Lightbend announced yesterday that version 2.0 of its Fast Data Platform is now available on Kubernetes, making it the "most complete platform for developing and operating microservices-based AI, ML, IoT and other streaming data-based applications. Visit the Lightbend website for more information.

News /e/ Android Mobile Canonical Ubuntu Security Parrot gaming Kubernetes
Categories: Linux News

IRC's 30th Birthday; Mozilla Working on New JavaScript APIs for VR; Arch Linux Answering Questions on Reddit; Microsoft Splits Its Visual Studio Team Services; and Hortonworks, IBM and Red Hat Announce the Open Hybrid Architecture Initiative

Linux Journal - Tue, 09/11/2018 - 07:00

News briefs for September 11, 2018.

IRC recently celebrated its 30 birthday. The internet chat system was developed in 1988 by Jarkko Oikarinen at the Department of Information Processing Science of the University of Oulu. See the post on the University of Oulu website for more details.

Mozilla yesterday announced it is beginning a new phase of work on JavaScript APIs "that will help everyone create and share virtual reality (VR) and augmented reality (AR) projects on the open web". Mozilla's new WebXR Device API has two goals: 1) "To support a wider variety of user inputs, such as voice and gestures, giving users options for navigating and interacting in virtual spaces"; and 2) "To establish a technical foundation for development of AR experiences, letting creators integrate real-world media with contextual overlays that elevate the experience." For more information, see the Immersive Web Community Group.

The Arch Linux team is answering questions on Reddit. The post also mentions they are looking for new contributors. See the Arch Linux wiki for more information.

Microsoft is splitting its Visual Studio Team Services (VSTS) into five separate Azure-branded services, which will be called Azure DevOps, Ars Technica reports. In addition, the Azure Piplines component—"a continuous integration, testing, and deployment system that can connect to any Git repository"—will be available for open-source projects, and "open-source developers will have unlimited build time and up to 10 parallel jobs".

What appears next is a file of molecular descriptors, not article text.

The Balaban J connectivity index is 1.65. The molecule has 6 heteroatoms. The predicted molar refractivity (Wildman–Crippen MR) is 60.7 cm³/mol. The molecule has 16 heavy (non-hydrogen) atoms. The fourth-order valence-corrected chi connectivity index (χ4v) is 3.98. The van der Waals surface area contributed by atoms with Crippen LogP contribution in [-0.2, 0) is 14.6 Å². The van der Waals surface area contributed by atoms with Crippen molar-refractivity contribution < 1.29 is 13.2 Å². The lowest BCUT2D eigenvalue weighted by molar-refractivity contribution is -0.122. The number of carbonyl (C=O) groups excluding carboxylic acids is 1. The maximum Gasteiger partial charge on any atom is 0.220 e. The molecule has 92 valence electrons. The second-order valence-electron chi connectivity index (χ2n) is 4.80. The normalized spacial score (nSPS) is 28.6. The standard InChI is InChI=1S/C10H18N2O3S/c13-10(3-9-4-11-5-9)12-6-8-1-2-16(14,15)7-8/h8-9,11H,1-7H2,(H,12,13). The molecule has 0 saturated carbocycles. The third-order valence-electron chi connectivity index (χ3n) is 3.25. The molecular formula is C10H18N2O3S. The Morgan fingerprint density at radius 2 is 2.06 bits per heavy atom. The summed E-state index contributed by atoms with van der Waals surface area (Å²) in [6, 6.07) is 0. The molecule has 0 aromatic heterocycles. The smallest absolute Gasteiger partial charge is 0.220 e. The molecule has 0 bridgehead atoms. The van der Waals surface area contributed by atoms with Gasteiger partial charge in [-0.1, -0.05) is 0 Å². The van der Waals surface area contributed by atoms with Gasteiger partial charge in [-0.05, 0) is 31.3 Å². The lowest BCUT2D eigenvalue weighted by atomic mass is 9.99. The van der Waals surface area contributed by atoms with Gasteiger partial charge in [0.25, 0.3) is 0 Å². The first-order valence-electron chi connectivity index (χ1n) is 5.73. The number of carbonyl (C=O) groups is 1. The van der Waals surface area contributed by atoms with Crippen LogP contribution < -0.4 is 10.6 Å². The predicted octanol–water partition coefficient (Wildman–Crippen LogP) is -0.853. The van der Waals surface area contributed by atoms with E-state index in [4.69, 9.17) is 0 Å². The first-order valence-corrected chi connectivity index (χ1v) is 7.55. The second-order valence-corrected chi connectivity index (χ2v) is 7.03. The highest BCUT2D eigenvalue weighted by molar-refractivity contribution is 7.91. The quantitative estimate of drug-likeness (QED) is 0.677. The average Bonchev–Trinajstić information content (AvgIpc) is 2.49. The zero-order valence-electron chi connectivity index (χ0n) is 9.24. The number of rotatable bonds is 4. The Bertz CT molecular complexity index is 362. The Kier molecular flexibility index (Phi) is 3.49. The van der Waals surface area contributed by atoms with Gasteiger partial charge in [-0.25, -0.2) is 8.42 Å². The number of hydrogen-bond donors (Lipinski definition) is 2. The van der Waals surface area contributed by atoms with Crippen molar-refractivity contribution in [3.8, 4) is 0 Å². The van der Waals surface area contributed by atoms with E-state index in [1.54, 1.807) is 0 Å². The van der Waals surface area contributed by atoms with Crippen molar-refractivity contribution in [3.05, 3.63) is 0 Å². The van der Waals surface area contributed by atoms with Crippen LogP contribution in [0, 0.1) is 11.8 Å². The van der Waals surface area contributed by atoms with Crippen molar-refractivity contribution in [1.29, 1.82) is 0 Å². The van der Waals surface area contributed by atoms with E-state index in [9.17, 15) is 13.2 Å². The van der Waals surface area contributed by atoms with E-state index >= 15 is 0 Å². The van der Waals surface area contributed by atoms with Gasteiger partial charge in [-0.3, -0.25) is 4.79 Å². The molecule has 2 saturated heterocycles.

Hortonworks, IBM and Red Hat yesterday announced the Open Hybrid Architecture Initiative, a "new collaborative effort the companies can use to build a common enterprise deployment model that is designed to enable big data workloads to run in a hybrid manner across on-premises, multi-cloud and edge architectures". For the initial phase, the companies will work together to "optimize Hortonworks Data Platform, Hortonworks DataFlow, Hortonworks DataPlane and IBM Cloud Private for Data for use on Red Hat OpenShift, an industry-leading enterprise container and Kubernetes application platform".

News IRC Mozilla Arch Linux Microsoft open source DevOps Azure Red Hat Kubernetes Cloud Big Data OpenShift
Categories: Linux News

Stop Killing Your Cattle: Server Infrastructure Advice

Linux Journal - Tue, 09/11/2018 - 07:00
by Kyle Rankin

It's great to treat your infrastructure like cattle—until it comes to troubleshooting.

If you've spent enough time at DevOps conferences, you've heard the phrase "pets versus cattle" used to describe server infrastructure. The idea behind this concept is that traditional infrastructure was built by hand without much automation, and therefore, servers were treated more like special pets—you would do anything you could to keep your pet alive, and you knew it by name because you hand-crafted its configuration. As a result, it would take a lot of effort to create a duplicate server if it ever went down. By contrast, modern DevOps concepts encourage creating "cattle", which means that instead of unique, hand-crafted servers, you use automation tools to build your servers so that no individual server is special—they are all just farm animals—and therefore, if a particular server dies, it's no problem, because you can respawn an exact copy with your automation tools in no time.

If you want your infrastructure and your team to scale, there's a lot of wisdom in treating servers more like cattle than pets. Unfortunately, there's also a downside to this approach. Some administrators, particularly those that are more junior-level, have extended the concept of disposable servers to the point that it has affected their troubleshooting process. Since servers are disposable, and sysadmins can spawn a replacement so easily, at the first hint of trouble with a particular server or service, these administrators destroy and replace it in hopes that the replacement won't show the problem. Essentially, this is the "reboot the Windows machine" approach IT teams used in the 1990s (and Linux admins sneered at) only applied to the cloud.